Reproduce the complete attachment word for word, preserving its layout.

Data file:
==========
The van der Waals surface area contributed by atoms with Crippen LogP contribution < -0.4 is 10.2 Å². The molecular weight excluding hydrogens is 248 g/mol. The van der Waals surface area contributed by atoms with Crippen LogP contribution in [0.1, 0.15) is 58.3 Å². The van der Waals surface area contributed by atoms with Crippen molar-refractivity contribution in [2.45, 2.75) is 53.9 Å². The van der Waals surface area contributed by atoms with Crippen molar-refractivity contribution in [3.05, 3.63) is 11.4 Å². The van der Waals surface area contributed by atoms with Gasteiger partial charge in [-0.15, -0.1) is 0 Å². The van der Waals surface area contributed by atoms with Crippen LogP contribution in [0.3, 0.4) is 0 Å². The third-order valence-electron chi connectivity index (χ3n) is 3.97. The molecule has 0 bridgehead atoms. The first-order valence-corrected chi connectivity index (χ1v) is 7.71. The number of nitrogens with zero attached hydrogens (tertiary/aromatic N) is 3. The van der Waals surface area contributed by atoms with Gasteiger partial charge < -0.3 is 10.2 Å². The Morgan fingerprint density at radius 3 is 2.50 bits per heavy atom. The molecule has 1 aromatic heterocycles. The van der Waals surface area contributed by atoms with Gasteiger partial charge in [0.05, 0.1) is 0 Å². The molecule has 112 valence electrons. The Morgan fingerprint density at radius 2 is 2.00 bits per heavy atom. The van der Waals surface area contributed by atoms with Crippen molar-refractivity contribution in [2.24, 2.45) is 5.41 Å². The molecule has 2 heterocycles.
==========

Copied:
The van der Waals surface area contributed by atoms with Crippen LogP contribution < -0.4 is 10.2 Å². The molecular weight excluding hydrogens is 248 g/mol. The van der Waals surface area contributed by atoms with Crippen LogP contribution in [0.1, 0.15) is 58.3 Å². The van der Waals surface area contributed by atoms with Crippen molar-refractivity contribution in [2.45, 2.75) is 53.9 Å². The van der Waals surface area contributed by atoms with Crippen molar-refractivity contribution in [3.05, 3.63) is 11.4 Å². The van der Waals surface area contributed by atoms with Gasteiger partial charge in [-0.15, -0.1) is 0 Å². The van der Waals surface area contributed by atoms with Crippen LogP contribution in [0.3, 0.4) is 0 Å². The third-order valence-electron chi connectivity index (χ3n) is 3.97. The molecule has 0 bridgehead atoms. The first-order valence-corrected chi connectivity index (χ1v) is 7.71. The number of nitrogens with zero attached hydrogens (tertiary/aromatic N) is 3. The van der Waals surface area contributed by atoms with Gasteiger partial charge < -0.3 is 10.2 Å². The Morgan fingerprint density at radius 3 is 2.50 bits per heavy atom. The molecule has 1 aromatic heterocycles. The van der Waals surface area contributed by atoms with Gasteiger partial charge in [0.05, 0.1) is 0 Å². The molecule has 112 valence electrons. The Morgan fingerprint density at radius 2 is 2.00 bits per heavy atom. The van der Waals surface area contributed by atoms with Crippen molar-refractivity contribution in [2.24, 2.45) is 5.41 Å². The molecule has 2 heterocycles.